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GM Compensates Some Pre-Bankruptcy Claimants

General Motors has received some negative press as of late; not only has it recalled millions of vehicles for defective ignition switches, but it has also been implicated in the deaths and injuries of hundreds of individuals across the United States as a direct result of accidents caused by the company’s defective vehicles.

Despite the high number of injuries and deaths associated with the faulty cars, a federal judge blocked the majority of lawsuits against the company in April of 2015. The April ruling was based on a decision by Judge Robert E. Gerber, who determined that the liability shield that was included in the 2009 agreement that pulled GM from bankruptcy should be upheld. The ruling that shielded GM from defective ignition-related suits can be read about in more detail in The New York Times.

However, despite the liability shield, GM nonetheless chose—on its own terms—to compensation some victims of pre-bankruptcy crashes.

Compensation Fund Established

GM has set up its own compensation fund for victims, run by the company’s lawyer, Kenneth R. Feinberg. Of the 4,343 claims filed against the company, Feinberg found 399 claims to be eligible for compensation. One hundred and twenty-eight of the approved claims (32 percent of the total) were for accidents that occurred before GM filed for bankruptcy. Of the 399 claims found to be eligible for compensation, 124 of those of those claims were for deaths, 18 for catastrophic injuries, and 257 for other injury types.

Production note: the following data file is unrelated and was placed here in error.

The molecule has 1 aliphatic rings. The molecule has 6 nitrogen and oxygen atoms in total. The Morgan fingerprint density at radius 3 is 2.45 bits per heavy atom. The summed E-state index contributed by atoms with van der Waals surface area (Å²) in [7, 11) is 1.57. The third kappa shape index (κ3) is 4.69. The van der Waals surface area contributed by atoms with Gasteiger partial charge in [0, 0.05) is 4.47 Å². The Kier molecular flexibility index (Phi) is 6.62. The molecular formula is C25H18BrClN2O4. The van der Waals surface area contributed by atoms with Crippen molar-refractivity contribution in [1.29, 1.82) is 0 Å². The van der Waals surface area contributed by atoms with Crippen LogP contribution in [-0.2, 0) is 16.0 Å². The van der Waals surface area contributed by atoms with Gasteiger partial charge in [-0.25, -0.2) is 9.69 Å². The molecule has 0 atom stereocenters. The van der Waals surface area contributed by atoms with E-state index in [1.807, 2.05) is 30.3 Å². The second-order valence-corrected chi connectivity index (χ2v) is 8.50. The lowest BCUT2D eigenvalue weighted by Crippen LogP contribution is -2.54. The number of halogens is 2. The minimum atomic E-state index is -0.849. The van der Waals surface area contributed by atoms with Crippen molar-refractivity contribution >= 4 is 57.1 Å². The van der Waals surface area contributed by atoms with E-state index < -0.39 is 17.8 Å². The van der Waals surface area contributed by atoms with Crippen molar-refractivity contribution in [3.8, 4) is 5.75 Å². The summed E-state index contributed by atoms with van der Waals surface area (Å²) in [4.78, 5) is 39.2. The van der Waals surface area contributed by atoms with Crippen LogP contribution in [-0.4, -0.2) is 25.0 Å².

GM Ignores Contributory Negligence When Paying Victims’ Claims

Not only has GM decided to pay claims that the company has liability protection for, but it has also decided to pay those claims despite instances of contributory negligence. In fact, in 61 percent of the eligible claims, acts of contributory negligence were found. These acts include speeding, driving without a seatbelt, and drug and alcohol use. James Cain, a spokesman for the company, told reporters at The New York Times that the company decided not to challenge drivers’ errors, and instead took a nonadversarial approach to settling claims. A total of $595 million has been authorized for the 399 claimants.

As a note, GM has also agreed to pay $575 million to 1,380 victims of ignition switch-related accidents. However, that settlement excluded 180 pre-bankruptcy suits. If the April 2015 ruling, cited above, is overturned, those 180 pre-bankruptcy victims will have their chance in court, too; otherwise, these victims will not receive any settlement amount.

What an Attorney Can Do For You

Being harmed in an accident that is caused because an automaker manufactured or designed a vehicle with a defect is a horrific experience. What is even worse is when these victims are barred from recovering compensation because the negligent company is protected from liability. If you have been in an accident that you believe would not have occurred but for a defective vehicle or vehicle part, consult a product liability attorney to learn more about your rights to compensation. The experienced New Jersey and Pennsylvania product liability attorneys at Cohen, Placitella & Roth, P.C. are ready to discuss your claim with you in person today. Call now at (215) 567-3500.

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